Take a journey with us to an ancient age, just one step up from carving game rules on clay tablets. The year 1973 was at the very dawn of the independent wargame publishing companies. Typesetting was done with a manual typewriter, print-on-demand meant the photocopier at the library, counters were printed on paper (and drawn by hand), page layout was done with scissors and cellophane tape, and two guys in a garage could turn out a wargame magazine that won two Origins Awards. The point was creativity, new ideas, and imagination. Production values would have to come later.
JagdPanther Magazine was the brainchild of Stephen V. Cole, who later went on to design Star Fleet Battles. He created a magazine that, over the next three years, produced two dozen games, 15 issues, hundreds of variants, and dozens of game reviews. While the magazine steadily improved, this first issue was, clearly, a work that had only begun to make progress. This classic magazine has been out of print for decades and has been sold on eBay for over $100 a copy. Now, you can have a copy (and soon, the complete set) at a very reasonable price.
This is a PDF scan of a copy of the magazine from Steve Cole's personal archives. It includes cover art he created on an old-style drafting board, the squad-level WWII game MP44, a football game called Scrimmage IV, and Cowpens (a little tactical game from the American Revolution; this copy lacks the Cowpens map which has not yet been found in the archive but will be added when found). Also included is an article on mechanized combat, a variant for Borodino, and a review of Strategy 1.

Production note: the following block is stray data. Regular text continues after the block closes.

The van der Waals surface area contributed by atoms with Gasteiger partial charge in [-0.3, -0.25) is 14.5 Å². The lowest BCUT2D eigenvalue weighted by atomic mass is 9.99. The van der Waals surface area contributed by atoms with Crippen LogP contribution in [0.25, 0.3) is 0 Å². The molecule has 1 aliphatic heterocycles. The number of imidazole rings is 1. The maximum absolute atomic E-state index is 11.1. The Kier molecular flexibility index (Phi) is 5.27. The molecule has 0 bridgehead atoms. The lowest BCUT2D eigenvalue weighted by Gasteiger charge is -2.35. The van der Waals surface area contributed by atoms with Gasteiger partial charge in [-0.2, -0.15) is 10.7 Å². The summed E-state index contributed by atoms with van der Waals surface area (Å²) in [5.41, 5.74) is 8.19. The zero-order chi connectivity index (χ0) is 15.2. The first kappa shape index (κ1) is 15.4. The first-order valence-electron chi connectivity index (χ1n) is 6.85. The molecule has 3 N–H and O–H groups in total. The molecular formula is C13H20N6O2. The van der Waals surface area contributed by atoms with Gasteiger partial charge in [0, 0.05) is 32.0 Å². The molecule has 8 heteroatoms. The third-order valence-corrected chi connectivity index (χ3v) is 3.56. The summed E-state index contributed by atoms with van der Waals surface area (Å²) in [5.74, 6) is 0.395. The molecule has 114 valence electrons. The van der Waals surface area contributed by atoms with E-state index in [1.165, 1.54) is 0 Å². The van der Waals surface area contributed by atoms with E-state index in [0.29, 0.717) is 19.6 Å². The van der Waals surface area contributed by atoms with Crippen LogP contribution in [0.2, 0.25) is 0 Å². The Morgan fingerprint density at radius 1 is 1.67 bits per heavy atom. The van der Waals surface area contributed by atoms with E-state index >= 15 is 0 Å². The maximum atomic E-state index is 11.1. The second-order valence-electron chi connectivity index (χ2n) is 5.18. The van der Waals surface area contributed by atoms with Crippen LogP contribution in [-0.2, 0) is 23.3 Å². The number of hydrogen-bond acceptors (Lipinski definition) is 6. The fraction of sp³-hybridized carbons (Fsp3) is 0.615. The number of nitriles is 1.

At the time, Steve Cole's passion was the Avalon Hill game PanzerBlitz, and he launched a project he called PanzerBlitz Unlimited, which meant a lot of scenarios and new units for that game. This issue included units for the Korean War and a lot more WWII units (for Germany, Hungary, Romania, Norway, Finland, Poland, Italy, France, Britain, Holland, the USA, Japan, Belgium, and Russia). Because Steve Cole (against the advice of everyone) did this magazine on 14-inch paper, this scan breaks each of the 22 original pages into two modern 11-inch pages, plus the maps and countersheets.